By Asmau Ahmad
A new policy brief on jobs and poverty eradication said a huge divergence in recovery almost two years into the COVID-19 crisis, is undermining global trust and solidarity.
United Nations Secretary-General, António Guterres, presented the brief at the High-Level meeting on Jobs and Social Protection for Poverty Eradication that gathered, virtually, world leaders, heads of major international organisations, financial institutions, civil society, private sector and academia.
The UN chief warned that the pandemic had not only confirmed but deepened existing inequalities.
Investment in jobs, social protection and a just transition to a net-zero emissions future, particularly in low and middle-income countries, could prevent a further deepening of the inequalities.
“Global solidarity so far has been completely inadequate,” Guterres said. “A renewed social contract…should be central to the recovery.”
The policy brief cited extreme poverty as having increased by between 119 and 224 million people, between March and December 2020 – the first such increase in over 21 years.
More than three-quarters of these ‘new poor’ are in middle-income countries. At the same time, the wealth of billionaires increased by over $3.9 trillion dollars.
The report noted that because of the pandemic, there were an estimated 75 million fewer jobs in 2021 than there were before the crisis, and 23 million fewer projected in 2022.
It also estimates that 8.8 per cent of total working hours were lost in 2020 – equivalent to the hours worked in one year by 255 million full-time workers.
This corresponds to a loss of $3.3 trillion dollars in labour income before government support.
To achieve “a job-rich recovery” and a “just transition,” at least $982 billion dollars is needed to respond to the immediate labour market shocks of the crisis, the report said.
The secretary-general called for universal social protection by 2030, including universal health care, income protection, education and skills training, particularly for women and girls.
The many ad-hoc and temporary measures that have been implemented over the past year “provide a starting point” Guterres said.
To achieve this, we must mobilise significant public and private investments – some $1.2 trillion dollars to achieve universal social protection coverage for low and middle-income countries, he said.
Investments must also be ramped up to help achieve the Sustainable Development Goals (SDGs) and address the risks from climate change that could jeopardise 1.2 billion jobs, equivalent to 40 per cent of the global labour force.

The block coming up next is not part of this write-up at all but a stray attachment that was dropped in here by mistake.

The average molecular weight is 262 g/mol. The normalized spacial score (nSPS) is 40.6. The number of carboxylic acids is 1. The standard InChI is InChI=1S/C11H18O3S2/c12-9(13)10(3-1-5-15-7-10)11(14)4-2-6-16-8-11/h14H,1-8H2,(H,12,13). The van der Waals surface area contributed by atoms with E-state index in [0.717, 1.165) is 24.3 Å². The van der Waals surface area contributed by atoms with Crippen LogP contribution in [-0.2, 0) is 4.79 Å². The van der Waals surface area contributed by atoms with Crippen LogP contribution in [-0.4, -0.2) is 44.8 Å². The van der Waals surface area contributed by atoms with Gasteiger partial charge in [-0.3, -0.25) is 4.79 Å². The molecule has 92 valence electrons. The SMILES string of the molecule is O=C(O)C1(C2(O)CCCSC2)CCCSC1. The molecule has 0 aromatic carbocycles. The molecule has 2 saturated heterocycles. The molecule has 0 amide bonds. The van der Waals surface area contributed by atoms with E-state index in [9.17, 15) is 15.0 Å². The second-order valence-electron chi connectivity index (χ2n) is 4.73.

At the presentation, Guterres announced the creation of a new Global Accelerator on Jobs and Social Protection for a just transition, in collaboration with the International Labour Organisation (ILO).
The aim of the Accelerator is to create at least 400 million jobs by 2030, primarily in the green and care economies, and extend social protection floors by 2025 to 50 per cent of people currently not covered, he said.
The upcoming meetings of international financial institutions, the G20, and COP26 will be “a pivotal moment to put the world on a sustainable, resilient, and inclusive path,” Guterres said.
“Global cooperation is indispensable to building resilience to future shocks, through economies that work for everyone”, he stressed.
Also speaking at the event, Guy Ryder, Director-General of the International Labour Organisation (ILO), warned that the differences between developed and developing countries were growing, “the contrary of building back better.”
He said that “the world was not prepared for COVID-19”, but now “must be ready to deliver a recovery that benefits all”, which for him means injecting the necessary finance to support all countries.
“The Global Accelerator for Jobs and Social Protection is designed to channel national and international, public and private financial flows to provide social protection floors for the four billion people.
“To provide social protection for the people who fall outside any existing coverage and to the creation of decent jobs, above all in the green economy and in the care economy on the scale now urgently needed,” he said.
For Mr. Ryder, “the level of ambition is high, because it would be irresponsible to be less ambitious.”